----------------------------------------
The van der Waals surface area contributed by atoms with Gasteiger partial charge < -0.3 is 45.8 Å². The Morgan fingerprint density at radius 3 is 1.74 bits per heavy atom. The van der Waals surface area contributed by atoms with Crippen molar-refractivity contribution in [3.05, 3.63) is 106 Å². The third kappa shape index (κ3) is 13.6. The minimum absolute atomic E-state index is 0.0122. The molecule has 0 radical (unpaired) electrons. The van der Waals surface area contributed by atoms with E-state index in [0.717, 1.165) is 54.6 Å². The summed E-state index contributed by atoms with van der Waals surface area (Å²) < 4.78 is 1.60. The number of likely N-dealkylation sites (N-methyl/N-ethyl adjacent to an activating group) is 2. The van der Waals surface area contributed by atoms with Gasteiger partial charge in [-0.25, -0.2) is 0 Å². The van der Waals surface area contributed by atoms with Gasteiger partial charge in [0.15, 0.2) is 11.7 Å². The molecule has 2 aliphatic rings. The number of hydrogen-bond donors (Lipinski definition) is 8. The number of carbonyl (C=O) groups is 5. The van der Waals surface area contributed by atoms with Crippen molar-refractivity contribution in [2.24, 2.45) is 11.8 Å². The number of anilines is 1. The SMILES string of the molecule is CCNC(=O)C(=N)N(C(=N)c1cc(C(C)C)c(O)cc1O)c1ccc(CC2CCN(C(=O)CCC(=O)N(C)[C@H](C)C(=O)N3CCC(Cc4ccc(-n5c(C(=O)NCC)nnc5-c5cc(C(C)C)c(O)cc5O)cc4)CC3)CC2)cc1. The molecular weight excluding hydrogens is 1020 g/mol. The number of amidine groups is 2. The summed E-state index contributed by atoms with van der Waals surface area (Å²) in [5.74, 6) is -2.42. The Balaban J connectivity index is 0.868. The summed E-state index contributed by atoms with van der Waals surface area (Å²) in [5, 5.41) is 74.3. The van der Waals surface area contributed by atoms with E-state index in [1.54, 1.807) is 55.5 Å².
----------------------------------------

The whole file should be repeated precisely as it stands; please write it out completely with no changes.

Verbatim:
The van der Waals surface area contributed by atoms with Gasteiger partial charge < -0.3 is 45.8 Å². The Morgan fingerprint density at radius 3 is 1.74 bits per heavy atom. The van der Waals surface area contributed by atoms with Crippen molar-refractivity contribution in [3.05, 3.63) is 106 Å². The third kappa shape index (κ3) is 13.6. The minimum absolute atomic E-state index is 0.0122. The molecule has 0 radical (unpaired) electrons. The van der Waals surface area contributed by atoms with E-state index in [0.717, 1.165) is 54.6 Å². The summed E-state index contributed by atoms with van der Waals surface area (Å²) < 4.78 is 1.60. The number of likely N-dealkylation sites (N-methyl/N-ethyl adjacent to an activating group) is 2. The van der Waals surface area contributed by atoms with Gasteiger partial charge in [-0.25, -0.2) is 0 Å². The van der Waals surface area contributed by atoms with Gasteiger partial charge in [0.15, 0.2) is 11.7 Å². The molecule has 2 aliphatic rings. The number of hydrogen-bond donors (Lipinski definition) is 8. The number of carbonyl (C=O) groups is 5. The van der Waals surface area contributed by atoms with Crippen molar-refractivity contribution in [2.24, 2.45) is 11.8 Å². The number of anilines is 1. The SMILES string of the molecule is CCNC(=O)C(=N)N(C(=N)c1cc(C(C)C)c(O)cc1O)c1ccc(CC2CCN(C(=O)CCC(=O)N(C)[C@H](C)C(=O)N3CCC(Cc4ccc(-n5c(C(=O)NCC)nnc5-c5cc(C(C)C)c(O)cc5O)cc4)CC3)CC2)cc1. The molecular weight excluding hydrogens is 1020 g/mol. The number of amidine groups is 2. The summed E-state index contributed by atoms with van der Waals surface area (Å²) in [5.74, 6) is -2.42. The Balaban J connectivity index is 0.868. The summed E-state index contributed by atoms with van der Waals surface area (Å²) in [5, 5.41) is 74.3. The van der Waals surface area contributed by atoms with E-state index in [1.54, 1.807) is 55.5 Å².